3. Eating Vegetables

At a wedding recently I met a family member who hadn’t had a vegetable in 40 years. While I felt bad for his gut flora I hurt more that he was missing out on some amazing stir fried dishes and salads that I had recently come across. It might be possible that I could have been him, had I not spent a few years wracking myself trying to come up with healthy meals to support my climbing habit. Month after month I’d boil broccoli or fry red pepper only to have it come out the consistency of play-doh, and each time I’d wrestle the depleted fibers down hoping I absorbed something of value in the food-paste. Perhaps the best thing about the outdoor community is the access to awesome recipes – hippy vegans have filled in my repertoire of dishes so now it’s possible that I can get a well-rounded diet without lacing my meals with bacon. My hippie vegan friends and I have wonderful conversations, some where they even lament that Whitney is such a hard hike and they’d love to do it. If I could trade my quads for their Quinoa I would.

4. Register a Vehicle

Every May I tip the U.S. Government an extra 30 dollars because I can’t seem to find the DMV before 30 days are up. When registering for a permit to hike Whitney, the license plate information is recorded in the event of an emergency, and the line of documented SUV’s with fresh oil and a clean filter outside seem to have passengers that are able to send a check once a year. Owning the lone unregistered vehicle in June and July is embarrassing, and what at first was a funny quirk of personality has erupted into full-blown compulsion. A flat tire while driving to renew, no stamps in the drawer, but more likely a week-long climbing trip wiped my brain slate clean and a penchant for avoiding paperwork means nothing is written down: I come back from climbs a brand new human, having to pick up the pieces like that guy from Memento. Disappointed glances from CHP personnel accompanied by warnings have done little – and I hope to break my streak in 2015. Don’t bet on it.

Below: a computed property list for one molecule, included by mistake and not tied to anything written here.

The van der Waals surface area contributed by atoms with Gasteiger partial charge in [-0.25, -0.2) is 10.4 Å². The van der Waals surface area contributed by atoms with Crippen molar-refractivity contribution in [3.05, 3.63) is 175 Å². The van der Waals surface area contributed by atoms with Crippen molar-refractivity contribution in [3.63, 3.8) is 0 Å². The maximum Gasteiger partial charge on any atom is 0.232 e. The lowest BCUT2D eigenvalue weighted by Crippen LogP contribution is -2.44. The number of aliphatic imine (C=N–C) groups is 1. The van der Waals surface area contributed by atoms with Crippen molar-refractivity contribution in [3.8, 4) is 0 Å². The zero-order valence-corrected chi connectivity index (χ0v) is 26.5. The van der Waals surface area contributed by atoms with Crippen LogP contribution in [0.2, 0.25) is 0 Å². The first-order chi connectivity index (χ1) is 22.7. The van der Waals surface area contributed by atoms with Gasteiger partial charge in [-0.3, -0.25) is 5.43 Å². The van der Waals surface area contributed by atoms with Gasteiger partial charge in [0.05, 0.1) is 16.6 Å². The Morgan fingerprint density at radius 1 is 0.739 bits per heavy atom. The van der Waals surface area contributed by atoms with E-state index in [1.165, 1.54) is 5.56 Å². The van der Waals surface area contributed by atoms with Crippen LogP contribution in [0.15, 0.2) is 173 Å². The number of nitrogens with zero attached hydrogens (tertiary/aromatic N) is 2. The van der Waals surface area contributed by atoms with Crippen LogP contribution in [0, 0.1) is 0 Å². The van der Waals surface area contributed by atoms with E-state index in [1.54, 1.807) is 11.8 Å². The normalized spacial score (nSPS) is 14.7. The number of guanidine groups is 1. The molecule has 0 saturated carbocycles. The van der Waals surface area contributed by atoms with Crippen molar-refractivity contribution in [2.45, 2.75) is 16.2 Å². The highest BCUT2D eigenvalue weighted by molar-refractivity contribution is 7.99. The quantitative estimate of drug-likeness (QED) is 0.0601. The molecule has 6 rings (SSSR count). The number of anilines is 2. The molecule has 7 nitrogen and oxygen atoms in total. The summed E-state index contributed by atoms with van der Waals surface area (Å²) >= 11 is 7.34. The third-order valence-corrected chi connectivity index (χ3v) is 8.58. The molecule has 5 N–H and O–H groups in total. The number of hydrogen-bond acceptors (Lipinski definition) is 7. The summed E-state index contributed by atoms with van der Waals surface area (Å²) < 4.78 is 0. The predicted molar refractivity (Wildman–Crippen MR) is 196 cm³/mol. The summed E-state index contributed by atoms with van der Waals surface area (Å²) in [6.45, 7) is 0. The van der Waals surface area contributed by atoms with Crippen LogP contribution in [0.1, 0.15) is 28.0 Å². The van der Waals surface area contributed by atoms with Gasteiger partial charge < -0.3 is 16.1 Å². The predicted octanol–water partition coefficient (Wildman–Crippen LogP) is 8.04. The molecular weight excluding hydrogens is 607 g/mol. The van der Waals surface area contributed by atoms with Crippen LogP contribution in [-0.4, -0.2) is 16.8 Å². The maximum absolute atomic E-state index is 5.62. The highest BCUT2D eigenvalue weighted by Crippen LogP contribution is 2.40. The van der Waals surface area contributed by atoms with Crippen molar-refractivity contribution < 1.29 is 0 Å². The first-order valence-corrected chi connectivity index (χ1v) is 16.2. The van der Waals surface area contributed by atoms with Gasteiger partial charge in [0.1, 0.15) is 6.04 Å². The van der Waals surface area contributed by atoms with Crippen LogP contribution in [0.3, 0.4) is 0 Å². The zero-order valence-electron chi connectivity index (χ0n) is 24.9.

5. Raise a child

Everyone has a baby. There are literally hundreds of children in the world today – possibly more. I would go so far as to say there are enough children, yet more and more seem to keep popping up. Each year public schools graduate some, but more are taken in – haven’t we educated all them by now? Surprisingly, people keep having kids. I’ve heard that being a parent is literally the hardest thing you will ever do. After a trip to the supermarket, I have to confess that life must be so much more amazingly simple than I had suspected. Parents everywhere letting kids run wild and cause mayhem was relieving to me, as the hardest thing I might ever do requires about as much effort as owning a cat. Sure, there are great parents out there, but even the terrible ones seem to do all-right, living oblivious to the transgressions they teach their kids, and the kids themselves seem to do all right, some learning from the mistakes of their parents and some not. I’ve hiked Whitney, and it was pretty hard, but it wasn’t the hardest thing I’ve done.

So, next time you are considering adding to your family or flossing after a plate full of veggies, try hiking Mount Whitney instead. You’re almost there.

 

 

Advertisements